Has anyone done this? Would I be doing him a huge disservice? I worry that I'm so concerned about labels that I might be making the wrong choices. He's a bright kid, and I worry that he'll get stuck in special ed forever, and never learn the strategies he needs to succeed. I have no intention of leaving that completely up to the department of education - I fully intent to have him in cognitive behavior therapy as soon as he's able for it, and family therapy asap in order to structure our responses to him (which admitted do not always model the behavior we hope to see in him ).

I'm sorry for the length of this post- brevity is not my strong suit. Any information regarding the NYC system, or just your own experiences with what worked for you would be fantastic.
Teresa
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Old 12-03-2008, 07:55 PM
 
Location: Colorado
546 posts, read 1,495,051 times
Reputation: 702
Hi Teresa--

Just curious--isn't 4 years old kind of young to be diagnosed with Oppositional Defiance Disorder? How did they come to that determination? It seems like there have already been a lot of labels placed on your son and he seems so young to already have these labels attached to him. Is it your school giving you this information?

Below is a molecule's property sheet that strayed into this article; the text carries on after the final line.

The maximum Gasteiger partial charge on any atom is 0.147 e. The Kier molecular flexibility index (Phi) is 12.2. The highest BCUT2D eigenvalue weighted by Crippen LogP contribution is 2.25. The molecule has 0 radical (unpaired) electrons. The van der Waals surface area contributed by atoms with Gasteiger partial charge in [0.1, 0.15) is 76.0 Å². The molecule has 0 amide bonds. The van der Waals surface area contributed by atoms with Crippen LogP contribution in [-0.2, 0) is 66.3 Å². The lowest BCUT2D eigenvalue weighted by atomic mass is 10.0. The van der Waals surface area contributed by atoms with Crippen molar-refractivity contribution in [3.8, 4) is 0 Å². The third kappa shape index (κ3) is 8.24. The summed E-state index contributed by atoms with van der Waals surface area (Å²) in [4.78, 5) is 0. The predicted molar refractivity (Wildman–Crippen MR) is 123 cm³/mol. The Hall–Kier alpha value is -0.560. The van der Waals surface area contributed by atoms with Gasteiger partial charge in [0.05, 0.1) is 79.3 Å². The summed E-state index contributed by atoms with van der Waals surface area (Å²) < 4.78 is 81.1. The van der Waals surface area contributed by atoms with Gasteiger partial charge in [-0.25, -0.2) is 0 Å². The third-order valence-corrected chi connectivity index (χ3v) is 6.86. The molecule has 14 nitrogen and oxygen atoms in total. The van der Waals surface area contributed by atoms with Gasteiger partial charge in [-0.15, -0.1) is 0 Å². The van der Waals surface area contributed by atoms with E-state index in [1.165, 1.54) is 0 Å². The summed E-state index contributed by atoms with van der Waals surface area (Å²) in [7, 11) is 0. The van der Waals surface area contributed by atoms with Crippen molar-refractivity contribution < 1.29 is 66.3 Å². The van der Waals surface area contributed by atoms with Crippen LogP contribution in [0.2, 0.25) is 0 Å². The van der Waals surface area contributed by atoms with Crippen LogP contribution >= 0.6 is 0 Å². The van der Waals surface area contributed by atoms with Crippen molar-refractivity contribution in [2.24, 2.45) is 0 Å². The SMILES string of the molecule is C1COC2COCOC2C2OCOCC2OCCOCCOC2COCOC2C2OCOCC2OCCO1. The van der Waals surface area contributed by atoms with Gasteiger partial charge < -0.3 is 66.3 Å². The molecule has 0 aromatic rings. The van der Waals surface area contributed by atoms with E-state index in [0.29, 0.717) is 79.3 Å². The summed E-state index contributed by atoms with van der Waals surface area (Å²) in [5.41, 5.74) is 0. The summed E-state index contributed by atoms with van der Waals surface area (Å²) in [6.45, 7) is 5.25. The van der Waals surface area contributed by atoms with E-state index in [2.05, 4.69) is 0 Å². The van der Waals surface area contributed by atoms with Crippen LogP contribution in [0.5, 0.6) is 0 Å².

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Old 12-03-2008, 09:42 PM
 
Location: Woodlawn, Bronx
54 posts, read 162,872 times
Reputation: 35
Four years old seems way too young for me too, although when you look it up online they do have things to look out for at 2 to 3 years of age, although that might be the benefit of hindsight for parents whose children were diagnosed later. I've argued from the beginning that there's no tolerance for any difference anymore, and issues of temperment are being dealt with as disorders, but if that's what he needs right now in order to lead a happier life in the future, should I be arguing?

He has an incredibly difficult time dealing with frustration, and I think the transistion issues tie into that (frustration with dealing with leaving a favored activity, place). He also doesn't have great models (or genetic material maybe) in Daddy, and occasionally Mommy . We are trying our best, but are definitely not perfect.